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Some inequality is good, but history has shown that too much is bad. The present oligarchy of super wealth will profoundly alter our course of history and mankind.

Resolving this dilemma

is almost impossible. As the 17th century theologian Jacques-Benigne Bossuet said: “God laughs at men who complain of the consequences while cherishing the causes.”

The emergence and apparent permanence of economic inequality and how government intervention can deal with it are the two most important economic and political issues in capitalist societies. The rise and affirmation of political outsiders Bernie Sanders and Donald Trump show that their ideas are not only popular, but translate into votes.

The turbulent seas of American politics reflect a bewildered nation historically caught somewhere in between the New Deal and quantitative easing.

They now flourish as they give voice to growing concerns that not only is there an inequality problem, but that the problem with capitalism lies with politicians who are unable and unwilling to take the necessary steps to reset the system. Politics is unlikely to resolve it completely.

Inequality is not simply the result of politics or the wealthy colluding with politicians. The reasons for its prevalence are more pernicious than generally recognised. Capitalist activity yields inequality as both an intended and unintended outcome. Reforms that create equality of opportunity only worsen it. Some individuals and communities are better suited for the development and advancement that capitalism affords.

The post-war decades allowed rapid economic and financial developments to concentrate the power under the super wealthy

According to a University of California, Berkeley study, in 1915, the richest 1 per cent of Americans earned about 18 per cent of all national income. Their share declined significantly in the 1930s due to the Great Depression. It remained below 10 per cent through the 1970s, but by 2007, it had risen to 24 per cent. In 2011, the top 1 per cent of US households controlled 40 per cent of the America’s entire wealth. The US case reflects similar circumstances all over the world.

Despite what some of the wealthy believe, inequality represents a threat to all society, not just those who are poor or doing poorly. If left unaddressed, economic insecurity can disrupt social order. Moreover, the influence of the financial over the real economy is a direct result of the growing consolidation of technological and political power into an elite group.

There was a time when bankers were paid no more than doctors, accountants and lawyers. That began to change in the 1980s. Before the 2008 crash, bank executives were paid salaries equivalent to being business partners without taking any commensurate risk. Financial conduct reforms are still trying to rectify this lopsided situation.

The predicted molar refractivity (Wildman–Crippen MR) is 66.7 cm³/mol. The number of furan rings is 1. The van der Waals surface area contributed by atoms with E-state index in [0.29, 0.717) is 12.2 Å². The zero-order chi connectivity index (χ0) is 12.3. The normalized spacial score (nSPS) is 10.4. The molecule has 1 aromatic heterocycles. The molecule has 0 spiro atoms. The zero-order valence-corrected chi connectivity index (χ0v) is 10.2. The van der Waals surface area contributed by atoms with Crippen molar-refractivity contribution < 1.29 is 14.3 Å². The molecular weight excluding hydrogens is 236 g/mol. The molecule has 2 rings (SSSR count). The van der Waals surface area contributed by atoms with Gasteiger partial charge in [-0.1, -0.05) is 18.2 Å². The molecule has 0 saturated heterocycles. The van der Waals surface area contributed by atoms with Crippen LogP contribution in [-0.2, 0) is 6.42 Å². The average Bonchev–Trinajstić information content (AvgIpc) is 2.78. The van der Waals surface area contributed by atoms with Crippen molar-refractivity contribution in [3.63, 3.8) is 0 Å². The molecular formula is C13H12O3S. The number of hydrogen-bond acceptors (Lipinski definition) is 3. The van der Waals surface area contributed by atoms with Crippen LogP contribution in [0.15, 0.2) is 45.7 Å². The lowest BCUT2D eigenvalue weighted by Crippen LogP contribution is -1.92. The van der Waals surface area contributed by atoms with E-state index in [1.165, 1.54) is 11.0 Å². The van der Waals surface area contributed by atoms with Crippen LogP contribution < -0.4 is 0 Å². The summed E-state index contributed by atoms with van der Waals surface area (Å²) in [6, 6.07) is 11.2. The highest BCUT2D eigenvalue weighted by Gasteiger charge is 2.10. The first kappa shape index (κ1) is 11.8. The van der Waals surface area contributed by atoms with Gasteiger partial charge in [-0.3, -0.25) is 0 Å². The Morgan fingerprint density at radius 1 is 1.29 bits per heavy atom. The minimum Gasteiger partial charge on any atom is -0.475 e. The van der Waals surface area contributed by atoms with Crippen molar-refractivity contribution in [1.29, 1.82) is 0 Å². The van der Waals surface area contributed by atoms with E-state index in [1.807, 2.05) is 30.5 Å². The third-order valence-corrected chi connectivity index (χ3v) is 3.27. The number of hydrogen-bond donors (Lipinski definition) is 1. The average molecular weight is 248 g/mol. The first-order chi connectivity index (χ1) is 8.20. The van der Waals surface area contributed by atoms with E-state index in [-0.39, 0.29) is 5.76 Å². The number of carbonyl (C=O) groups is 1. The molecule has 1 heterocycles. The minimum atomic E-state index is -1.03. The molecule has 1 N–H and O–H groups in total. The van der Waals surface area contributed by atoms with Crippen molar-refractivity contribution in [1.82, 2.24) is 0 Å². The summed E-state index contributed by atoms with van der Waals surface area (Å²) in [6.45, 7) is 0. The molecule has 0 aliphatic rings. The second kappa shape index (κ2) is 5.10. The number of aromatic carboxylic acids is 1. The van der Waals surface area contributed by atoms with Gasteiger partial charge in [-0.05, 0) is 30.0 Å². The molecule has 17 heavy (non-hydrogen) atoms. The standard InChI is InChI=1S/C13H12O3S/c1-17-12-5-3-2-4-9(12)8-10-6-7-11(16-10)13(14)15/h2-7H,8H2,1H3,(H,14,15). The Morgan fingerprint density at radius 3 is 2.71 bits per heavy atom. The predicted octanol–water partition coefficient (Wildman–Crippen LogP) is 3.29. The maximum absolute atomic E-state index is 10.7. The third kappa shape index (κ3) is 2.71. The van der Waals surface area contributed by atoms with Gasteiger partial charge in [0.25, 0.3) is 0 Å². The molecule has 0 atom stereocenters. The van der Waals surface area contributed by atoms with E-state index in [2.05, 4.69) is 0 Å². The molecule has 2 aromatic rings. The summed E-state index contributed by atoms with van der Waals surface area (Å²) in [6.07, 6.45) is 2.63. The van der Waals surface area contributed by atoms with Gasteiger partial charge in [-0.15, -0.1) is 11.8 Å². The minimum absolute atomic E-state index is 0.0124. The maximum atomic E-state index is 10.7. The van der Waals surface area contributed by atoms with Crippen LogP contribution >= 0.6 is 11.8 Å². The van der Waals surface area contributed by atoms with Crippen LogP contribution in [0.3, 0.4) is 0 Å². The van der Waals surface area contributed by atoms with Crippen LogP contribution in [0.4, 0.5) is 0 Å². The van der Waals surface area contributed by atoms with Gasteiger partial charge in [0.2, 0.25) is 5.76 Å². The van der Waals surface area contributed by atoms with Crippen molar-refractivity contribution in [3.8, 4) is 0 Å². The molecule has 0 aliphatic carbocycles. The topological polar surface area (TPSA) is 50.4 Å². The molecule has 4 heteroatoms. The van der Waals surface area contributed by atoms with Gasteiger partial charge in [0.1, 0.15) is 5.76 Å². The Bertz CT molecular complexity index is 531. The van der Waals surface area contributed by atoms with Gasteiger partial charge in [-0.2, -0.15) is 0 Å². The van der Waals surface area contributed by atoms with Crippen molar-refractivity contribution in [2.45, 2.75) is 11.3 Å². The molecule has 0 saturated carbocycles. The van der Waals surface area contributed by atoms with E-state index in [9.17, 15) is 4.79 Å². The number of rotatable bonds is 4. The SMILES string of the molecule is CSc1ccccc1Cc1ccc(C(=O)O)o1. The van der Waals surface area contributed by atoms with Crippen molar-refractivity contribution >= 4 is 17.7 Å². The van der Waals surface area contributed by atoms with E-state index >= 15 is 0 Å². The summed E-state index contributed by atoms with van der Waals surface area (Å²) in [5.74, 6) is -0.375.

Never before has wealth been so polarised. The 21st century has become the most unequal era in human history. Soaring inequality actually represents a financial opportunity to make money from the rest of us. Government policies have ensured that most of us are in some sort of debt, whether it be credit cards or being anchored to an onerous mortgage on overpriced property. This inequality wasn’t an accident. It was a natural conspiracy inherent in the forces of out-of-control or unbalanced capitalism.

Coincidentally, the two world wars and the Great Depression compelled governments to develop policies like the New Deal that redistributed income. Then, the post-war decades allowed rapid economic and financial developments to concentrate the power under the super wealthy. So now we are left with three classes: the haves, have nots and the have yachts.

The closest recent shock we experienced – the 2008 financial crisis – should have compelled another historical round of wealth redistribution. But, the benefits of quantitative easing weren’t properly directed at average people or small businesses. Rather, large corporations and financial institutions- and their senior management immensely profited from artificially low interest rates.

The post-war certainties of rising employment, increasing incomes and growing prosperity are long gone. By the 2000s our society was unrecognisable from the 1970s. Lifetime employment was derided and now is virtually extinct. Now we have a world without social safety nets, no minimum wages. Then, what do people need governments for?

If we refuse to allow inequality to spin the world out of control, society must cherish its lifelines into the past. Wealth and technology may have changed our society, but memory and tradition should be its foundation.

Peter Guy is a financial writer and former international banker